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The Montana Rail Link main line in northern Idaho reopened Sunday evening after a Friday morning incident that derailed 52 empty coal cars and a locomotive on the north shore of Lake Pend Oreille.
Snowmelt and last week’s heavy rainfall were to blame for the derailment and plenty of other havoc wreaked on three lines in the Pacific Northwest, including two washout-caused delays of Amtrak passenger service between Whitefish and Spokane.
Spokesman Jim Lewis said the derailment on the MRL line occurred just after 6 a.m. Friday near Kootenai, Idaho, north of Sandpoint, where the tracks were washed out. All 52 cars and the locomotive remained upright.
“No injuries occurred and no hazmat materials were released in the incident,” Lewis said in a statement Monday.
The siding at the washout location was opened at 11 a.m. Saturday allowing rail service to resume through the area, but the mainline wasn’t cleared and ready for trains until the following evening.
Lewis said high water and ground saturation contributed to the washout.
“MRL is monitoring water level conditions across our network as spring run-off events occur,” he said.
Friday’s derailment marked the third consecutive day of railroad disruptions in the area, according to a Railway Age Magazine. None resulted in injuries.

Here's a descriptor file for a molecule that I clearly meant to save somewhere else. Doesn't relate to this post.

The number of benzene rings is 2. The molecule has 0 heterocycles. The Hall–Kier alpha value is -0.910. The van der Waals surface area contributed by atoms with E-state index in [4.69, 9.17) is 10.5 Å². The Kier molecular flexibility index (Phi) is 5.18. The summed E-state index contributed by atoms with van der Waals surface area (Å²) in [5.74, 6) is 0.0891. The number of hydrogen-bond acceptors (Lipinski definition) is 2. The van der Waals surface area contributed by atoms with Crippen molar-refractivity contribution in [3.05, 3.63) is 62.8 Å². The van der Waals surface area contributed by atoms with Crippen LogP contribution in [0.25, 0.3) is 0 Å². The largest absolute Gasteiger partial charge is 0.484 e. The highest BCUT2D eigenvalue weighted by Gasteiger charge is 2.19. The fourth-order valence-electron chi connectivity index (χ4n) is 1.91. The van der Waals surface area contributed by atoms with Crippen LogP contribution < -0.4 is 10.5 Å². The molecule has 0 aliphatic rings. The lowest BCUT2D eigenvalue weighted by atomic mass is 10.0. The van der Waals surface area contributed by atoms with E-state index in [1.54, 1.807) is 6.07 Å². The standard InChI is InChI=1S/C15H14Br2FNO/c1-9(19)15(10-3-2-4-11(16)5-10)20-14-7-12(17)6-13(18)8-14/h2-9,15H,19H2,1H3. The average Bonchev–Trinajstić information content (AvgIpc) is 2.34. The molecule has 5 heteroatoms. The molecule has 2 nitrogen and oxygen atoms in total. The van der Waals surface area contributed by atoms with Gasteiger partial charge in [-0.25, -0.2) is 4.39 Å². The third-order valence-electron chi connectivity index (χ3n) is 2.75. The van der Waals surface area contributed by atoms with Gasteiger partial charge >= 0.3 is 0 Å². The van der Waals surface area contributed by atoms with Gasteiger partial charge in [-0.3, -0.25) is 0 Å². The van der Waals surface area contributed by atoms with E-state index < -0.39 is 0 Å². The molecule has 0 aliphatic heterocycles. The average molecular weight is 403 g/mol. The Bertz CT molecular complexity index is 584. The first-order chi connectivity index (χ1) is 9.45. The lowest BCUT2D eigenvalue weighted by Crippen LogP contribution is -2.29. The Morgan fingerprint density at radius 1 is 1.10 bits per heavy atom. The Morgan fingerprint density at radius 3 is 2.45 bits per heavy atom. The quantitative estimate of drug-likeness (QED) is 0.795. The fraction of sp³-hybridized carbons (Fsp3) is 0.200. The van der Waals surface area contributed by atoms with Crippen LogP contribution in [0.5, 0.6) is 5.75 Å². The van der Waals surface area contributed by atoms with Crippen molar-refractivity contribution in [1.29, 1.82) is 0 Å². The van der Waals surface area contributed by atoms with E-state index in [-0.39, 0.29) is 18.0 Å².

On Wednesday, Union Pacific’s main line to Canada gave way under a grain train a few miles north of U.S. Highway 2 and Moyie Springs, Idaho, on the Kootenay River. Several loaded hoppers went down a steep embankment. Service to Canada was restored by Sunday.
The next day a series of landslides in the Kootenai River Canyon blocked BNSF tracks at Katka, Idaho, just west of the Montana line. Amtrak’s westbound Empire Building was held overnight in Whitefish and the eastbound passenger train was held in Spokane while the line was cleared. More landslides on Saturday afternoon again held up Amtrak service in Whitefish and Spokane. The line was reopened Sunday.
Dryer weather hasn’t solved all the problems.
“While there continues to be widespread reports of flooding, washouts and track slippage in northern Idaho, some trains have been detoured over alternate routes,” Railway Age Magazine reported. “But with BNSF, UP and MRL normally moving a combined flow of more than 70 trains per day through the Sandpoint-Spokane area, intermittent service outages are causing a substantial back-up of traffic into neighboring states and Canada, as well.”
On Sunday morning, Amtrak reported more disruptions farther west due to landslides between Edmonds and Everett, Washington. The magazine said BNSF, which owns the tracks, suspended all traffic in the area for 48 hours, through Tuesday morning.
This article first appeared on missoulian.com
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